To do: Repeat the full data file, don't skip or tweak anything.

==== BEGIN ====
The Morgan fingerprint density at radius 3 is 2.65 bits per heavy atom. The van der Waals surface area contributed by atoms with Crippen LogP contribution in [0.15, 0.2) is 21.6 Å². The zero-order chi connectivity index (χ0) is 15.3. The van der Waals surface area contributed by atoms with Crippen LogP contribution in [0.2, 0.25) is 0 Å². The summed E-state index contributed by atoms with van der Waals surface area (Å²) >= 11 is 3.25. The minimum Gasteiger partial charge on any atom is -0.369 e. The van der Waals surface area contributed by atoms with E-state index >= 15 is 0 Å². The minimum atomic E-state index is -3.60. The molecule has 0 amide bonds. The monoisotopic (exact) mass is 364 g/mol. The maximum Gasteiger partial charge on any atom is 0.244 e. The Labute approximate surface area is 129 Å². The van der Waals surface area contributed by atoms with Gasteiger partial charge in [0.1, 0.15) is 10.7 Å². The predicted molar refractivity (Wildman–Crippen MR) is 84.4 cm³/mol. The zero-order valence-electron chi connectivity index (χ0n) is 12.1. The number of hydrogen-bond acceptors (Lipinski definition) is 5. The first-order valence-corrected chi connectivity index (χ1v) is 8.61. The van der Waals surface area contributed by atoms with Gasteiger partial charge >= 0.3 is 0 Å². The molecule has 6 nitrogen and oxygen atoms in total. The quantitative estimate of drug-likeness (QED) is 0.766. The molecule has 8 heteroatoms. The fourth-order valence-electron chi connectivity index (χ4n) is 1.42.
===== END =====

The Morgan fingerprint density at radius 3 is 2.65 bits per heavy atom. The van der Waals surface area contributed by atoms with Crippen LogP contribution in [0.15, 0.2) is 21.6 Å². The zero-order chi connectivity index (χ0) is 15.3. The van der Waals surface area contributed by atoms with Crippen LogP contribution in [0.2, 0.25) is 0 Å². The summed E-state index contributed by atoms with van der Waals surface area (Å²) >= 11 is 3.25. The minimum Gasteiger partial charge on any atom is -0.369 e. The van der Waals surface area contributed by atoms with E-state index >= 15 is 0 Å². The minimum atomic E-state index is -3.60. The molecule has 0 amide bonds. The monoisotopic (exact) mass is 364 g/mol. The maximum Gasteiger partial charge on any atom is 0.244 e. The Labute approximate surface area is 129 Å². The van der Waals surface area contributed by atoms with Gasteiger partial charge in [0.1, 0.15) is 10.7 Å². The predicted molar refractivity (Wildman–Crippen MR) is 84.4 cm³/mol. The zero-order valence-electron chi connectivity index (χ0n) is 12.1. The number of hydrogen-bond acceptors (Lipinski definition) is 5. The first-order valence-corrected chi connectivity index (χ1v) is 8.61. The van der Waals surface area contributed by atoms with Gasteiger partial charge >= 0.3 is 0 Å². The molecule has 6 nitrogen and oxygen atoms in total. The quantitative estimate of drug-likeness (QED) is 0.766. The molecule has 8 heteroatoms. The fourth-order valence-electron chi connectivity index (χ4n) is 1.42.